Acoustical Physics 101
Here’s a really simplified explanation of our understanding of the physics behind the acoustic guitar. We welcome your collective editing suggestions.
The guitar body is essentially an enclosure of a typical shape with a hole in it – it’s what the physicists call a “ported enclosure”. The details are very complicated, but the take away is that every shape and soundhole combination will have a characteristic resonant frequency. In the simplest sense, large guitars with lots of air volume have lower resonant frequencies – while small guitars with less air volume have higher ones.
As the strings vibrate they exert varying forces on the bridge, which sends bending waves across the top. This triggers a complex cascade of events that cause the enclosure to resonate. The top, back and sides, are layered around that foundation of acoustical energy, mixing and interacting in unique ways that ultimately define the guitar’s voice.
The soundboard is the largest frequency contributor by far, but certainly not the only one. The back can be an active contributor if it’s constructed lightly enough, and the tonewoods do make a difference in terms of how the back and sides respond to acoustical energy from the top.
We’re learning that the sides don’t contribute much frequency response on their own, but their stiffness and mass seem to have a significant impact on the volume of the guitar. Just today we noticed that as part of their tonal makeover of the 800 series, Taylor has added side bracing … news travels fast!
You can learn more about the hard science behind these principles, in these informative comments by Trevor Gore & Alan Carruth.
The Science of Tonewoods
“If a guitar’s body shape produces the sonic equivalent of a meal, think of tonewoods as the seasoning. The unique acoustic properties of woods help color a body shape’s fundamental sound. The key is to find the woods that match up best with your playing style and intended applications. It might be rosewood’s low-end growl and sizzling trebles, the mid-range overtones of mahogany, the focus and projection of maple, or the warmth of a cedar top for fingerpicking.” – Bob Taylor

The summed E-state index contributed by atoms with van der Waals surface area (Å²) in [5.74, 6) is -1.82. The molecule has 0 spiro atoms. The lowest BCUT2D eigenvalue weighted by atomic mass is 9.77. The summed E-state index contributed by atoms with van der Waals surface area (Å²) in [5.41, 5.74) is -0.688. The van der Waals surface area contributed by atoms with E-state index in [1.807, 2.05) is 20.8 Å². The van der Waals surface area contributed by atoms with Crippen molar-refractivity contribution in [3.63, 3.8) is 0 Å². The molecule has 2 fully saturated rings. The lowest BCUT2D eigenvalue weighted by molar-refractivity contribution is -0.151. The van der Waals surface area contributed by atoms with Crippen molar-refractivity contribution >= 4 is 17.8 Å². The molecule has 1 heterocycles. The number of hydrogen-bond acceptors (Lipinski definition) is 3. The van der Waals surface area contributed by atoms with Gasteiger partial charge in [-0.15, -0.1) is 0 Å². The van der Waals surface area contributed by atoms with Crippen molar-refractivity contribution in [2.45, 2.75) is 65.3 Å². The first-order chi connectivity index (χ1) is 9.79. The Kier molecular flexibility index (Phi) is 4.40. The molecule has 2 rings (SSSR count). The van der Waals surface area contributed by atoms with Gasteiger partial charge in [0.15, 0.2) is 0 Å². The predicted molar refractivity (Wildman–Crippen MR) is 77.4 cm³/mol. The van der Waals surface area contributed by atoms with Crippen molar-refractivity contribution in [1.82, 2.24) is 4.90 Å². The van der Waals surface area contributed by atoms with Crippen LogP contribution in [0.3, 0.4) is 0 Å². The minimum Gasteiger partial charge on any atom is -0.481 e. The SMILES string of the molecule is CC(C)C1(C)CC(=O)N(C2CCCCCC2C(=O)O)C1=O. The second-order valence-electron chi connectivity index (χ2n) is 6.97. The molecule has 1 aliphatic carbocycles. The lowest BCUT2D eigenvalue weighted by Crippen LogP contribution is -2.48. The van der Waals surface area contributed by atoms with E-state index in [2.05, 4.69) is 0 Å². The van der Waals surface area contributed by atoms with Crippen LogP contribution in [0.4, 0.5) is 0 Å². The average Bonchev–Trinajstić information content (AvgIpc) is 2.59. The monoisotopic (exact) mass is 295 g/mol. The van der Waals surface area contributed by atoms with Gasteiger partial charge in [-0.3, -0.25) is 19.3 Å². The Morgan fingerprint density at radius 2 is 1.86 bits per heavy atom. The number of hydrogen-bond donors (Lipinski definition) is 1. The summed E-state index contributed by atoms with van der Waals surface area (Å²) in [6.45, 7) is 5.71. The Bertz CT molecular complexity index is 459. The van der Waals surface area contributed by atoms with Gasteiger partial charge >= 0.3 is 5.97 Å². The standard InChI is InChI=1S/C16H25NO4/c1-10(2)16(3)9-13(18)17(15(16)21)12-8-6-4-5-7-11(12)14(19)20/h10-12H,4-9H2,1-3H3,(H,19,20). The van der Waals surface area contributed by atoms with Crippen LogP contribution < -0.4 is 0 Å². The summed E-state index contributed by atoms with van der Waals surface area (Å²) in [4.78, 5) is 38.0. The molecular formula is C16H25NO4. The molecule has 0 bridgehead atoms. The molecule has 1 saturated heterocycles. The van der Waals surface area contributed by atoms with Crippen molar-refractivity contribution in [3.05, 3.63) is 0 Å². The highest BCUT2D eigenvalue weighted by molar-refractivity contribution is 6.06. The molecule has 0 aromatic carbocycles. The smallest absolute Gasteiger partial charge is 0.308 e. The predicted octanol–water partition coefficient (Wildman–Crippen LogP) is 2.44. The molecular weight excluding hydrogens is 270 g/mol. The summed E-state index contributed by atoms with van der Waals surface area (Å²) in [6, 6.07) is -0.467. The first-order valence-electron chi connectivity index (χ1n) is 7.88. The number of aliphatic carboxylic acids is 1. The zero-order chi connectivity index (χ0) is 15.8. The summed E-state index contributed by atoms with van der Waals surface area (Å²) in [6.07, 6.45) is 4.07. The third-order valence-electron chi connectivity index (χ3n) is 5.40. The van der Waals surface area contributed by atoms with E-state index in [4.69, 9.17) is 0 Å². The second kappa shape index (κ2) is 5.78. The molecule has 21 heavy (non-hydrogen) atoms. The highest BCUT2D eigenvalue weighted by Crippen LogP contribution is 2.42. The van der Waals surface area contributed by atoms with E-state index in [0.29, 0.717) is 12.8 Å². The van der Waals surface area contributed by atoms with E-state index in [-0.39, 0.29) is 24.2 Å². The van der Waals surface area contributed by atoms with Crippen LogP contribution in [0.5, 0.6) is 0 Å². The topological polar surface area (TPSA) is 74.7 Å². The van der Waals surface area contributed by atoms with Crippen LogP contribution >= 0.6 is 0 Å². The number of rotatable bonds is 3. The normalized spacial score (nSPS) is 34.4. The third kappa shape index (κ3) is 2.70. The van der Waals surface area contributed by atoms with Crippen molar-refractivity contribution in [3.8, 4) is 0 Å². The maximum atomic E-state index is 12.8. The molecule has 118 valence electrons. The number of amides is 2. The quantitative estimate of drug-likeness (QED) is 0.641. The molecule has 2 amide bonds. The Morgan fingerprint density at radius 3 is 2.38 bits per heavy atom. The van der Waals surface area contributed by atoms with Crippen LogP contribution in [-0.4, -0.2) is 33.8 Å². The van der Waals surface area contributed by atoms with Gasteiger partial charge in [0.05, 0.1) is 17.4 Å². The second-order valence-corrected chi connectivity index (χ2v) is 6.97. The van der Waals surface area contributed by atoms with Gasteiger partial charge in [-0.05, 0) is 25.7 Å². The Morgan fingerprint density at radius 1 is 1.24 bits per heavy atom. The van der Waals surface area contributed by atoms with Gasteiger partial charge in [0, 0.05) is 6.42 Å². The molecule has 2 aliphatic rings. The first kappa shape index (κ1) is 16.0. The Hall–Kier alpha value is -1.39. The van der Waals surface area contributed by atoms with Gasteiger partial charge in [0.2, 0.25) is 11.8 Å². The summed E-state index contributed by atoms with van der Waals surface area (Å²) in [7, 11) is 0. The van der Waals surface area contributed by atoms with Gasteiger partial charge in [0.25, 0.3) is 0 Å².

Much has been written about selecting and evaluating woods for musical instruments, and sorting it all out is difficult to say the least. Even though it’s 20 years old, this article written by Dana Bourgeois stands out as one of the most concise discussions of the topic we’ve seen.
To summarize Dana’s article, the fundamental characteristic we need to focus on when evaluating tonewoods is the “velocity of sound”, or the ability of the wood to transmit received energy. Lively woods make the best facilitators, while those with a lower velocity of sound (or high internal dampening) are more transparent and actually absorb sonic energy. Red Spruce is a good example of a tonewood with a high velocity of sound, while Gabon Ebony is king of the low velocity dampeners.
In addition to testing for velocity of sound, luthiers also make use of the tapping technique to listen for harmonic content.
“Like a string, a piece of wood is capable of producing a fundamental tone and an array of harmonics. Though the presence and strengths of individual harmonics are distinctly influenced by changes in the geometry and mass of the piece of wood, elements such as clarity of tone, relative harmonic complexity, and high, low, or mid bias can readily be discovered by holding and tapping a piece of wood in a variety of ways.” – Dana Bourgeois
Using these simple principles we can begin to frame a deeper understanding of our tonewoods, and how they are likely to affect the acoustical qualities of our instruments. When we layer that knowledge on top of the underlying physics, we can then start to make reasonable assumptions about how the use of a certain tonewoods will impact the voice of particular guitar.
There are many tonewood reference guides on the Internet, but here are two of our favorites: